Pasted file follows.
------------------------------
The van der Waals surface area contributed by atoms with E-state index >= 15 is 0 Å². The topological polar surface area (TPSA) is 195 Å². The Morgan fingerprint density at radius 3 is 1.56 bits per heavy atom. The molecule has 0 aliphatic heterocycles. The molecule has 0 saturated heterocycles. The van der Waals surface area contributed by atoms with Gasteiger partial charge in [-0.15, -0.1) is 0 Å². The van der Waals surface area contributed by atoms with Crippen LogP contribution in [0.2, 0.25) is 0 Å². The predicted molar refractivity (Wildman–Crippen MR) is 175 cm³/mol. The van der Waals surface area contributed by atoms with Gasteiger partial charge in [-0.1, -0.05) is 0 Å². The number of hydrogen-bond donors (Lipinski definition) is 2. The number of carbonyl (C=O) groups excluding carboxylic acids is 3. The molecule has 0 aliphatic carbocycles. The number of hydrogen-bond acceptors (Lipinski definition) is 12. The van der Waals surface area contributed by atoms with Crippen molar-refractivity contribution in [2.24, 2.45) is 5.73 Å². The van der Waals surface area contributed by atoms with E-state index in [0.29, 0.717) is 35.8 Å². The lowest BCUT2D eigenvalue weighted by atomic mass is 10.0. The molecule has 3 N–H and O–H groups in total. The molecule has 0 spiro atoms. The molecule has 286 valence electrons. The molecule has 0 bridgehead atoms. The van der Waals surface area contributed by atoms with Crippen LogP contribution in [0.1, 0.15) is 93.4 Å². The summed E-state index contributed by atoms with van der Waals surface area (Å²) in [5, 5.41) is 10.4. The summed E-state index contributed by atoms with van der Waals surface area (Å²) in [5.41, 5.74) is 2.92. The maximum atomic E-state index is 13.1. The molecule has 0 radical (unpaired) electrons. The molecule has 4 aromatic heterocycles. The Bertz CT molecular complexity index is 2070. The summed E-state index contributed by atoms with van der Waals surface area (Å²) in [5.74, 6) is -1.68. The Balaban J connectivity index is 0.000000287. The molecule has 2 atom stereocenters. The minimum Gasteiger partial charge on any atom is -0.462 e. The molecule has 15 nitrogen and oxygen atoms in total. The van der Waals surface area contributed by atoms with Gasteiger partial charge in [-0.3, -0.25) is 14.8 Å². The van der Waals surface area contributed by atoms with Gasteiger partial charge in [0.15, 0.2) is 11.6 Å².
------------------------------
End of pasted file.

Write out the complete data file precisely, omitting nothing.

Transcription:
The van der Waals surface area contributed by atoms with E-state index >= 15 is 0 Å². The topological polar surface area (TPSA) is 195 Å². The Morgan fingerprint density at radius 3 is 1.56 bits per heavy atom. The molecule has 0 aliphatic heterocycles. The molecule has 0 saturated heterocycles. The van der Waals surface area contributed by atoms with Gasteiger partial charge in [-0.15, -0.1) is 0 Å². The van der Waals surface area contributed by atoms with Crippen LogP contribution in [0.2, 0.25) is 0 Å². The predicted molar refractivity (Wildman–Crippen MR) is 175 cm³/mol. The van der Waals surface area contributed by atoms with Gasteiger partial charge in [-0.1, -0.05) is 0 Å². The number of hydrogen-bond donors (Lipinski definition) is 2. The number of carbonyl (C=O) groups excluding carboxylic acids is 3. The molecule has 0 aliphatic carbocycles. The number of hydrogen-bond acceptors (Lipinski definition) is 12. The van der Waals surface area contributed by atoms with Crippen molar-refractivity contribution in [2.24, 2.45) is 5.73 Å². The van der Waals surface area contributed by atoms with E-state index in [0.29, 0.717) is 35.8 Å². The lowest BCUT2D eigenvalue weighted by atomic mass is 10.0. The molecule has 3 N–H and O–H groups in total. The molecule has 0 spiro atoms. The molecule has 286 valence electrons. The molecule has 0 bridgehead atoms. The van der Waals surface area contributed by atoms with Crippen LogP contribution in [0.1, 0.15) is 93.4 Å². The summed E-state index contributed by atoms with van der Waals surface area (Å²) in [5, 5.41) is 10.4. The summed E-state index contributed by atoms with van der Waals surface area (Å²) in [5.41, 5.74) is 2.92. The maximum atomic E-state index is 13.1. The molecule has 0 radical (unpaired) electrons. The molecule has 4 aromatic heterocycles. The Bertz CT molecular complexity index is 2070. The summed E-state index contributed by atoms with van der Waals surface area (Å²) in [5.74, 6) is -1.68. The Balaban J connectivity index is 0.000000287. The molecule has 2 atom stereocenters. The minimum Gasteiger partial charge on any atom is -0.462 e. The molecule has 15 nitrogen and oxygen atoms in total. The van der Waals surface area contributed by atoms with Gasteiger partial charge in [-0.3, -0.25) is 14.8 Å². The van der Waals surface area contributed by atoms with Gasteiger partial charge in [0.15, 0.2) is 11.6 Å².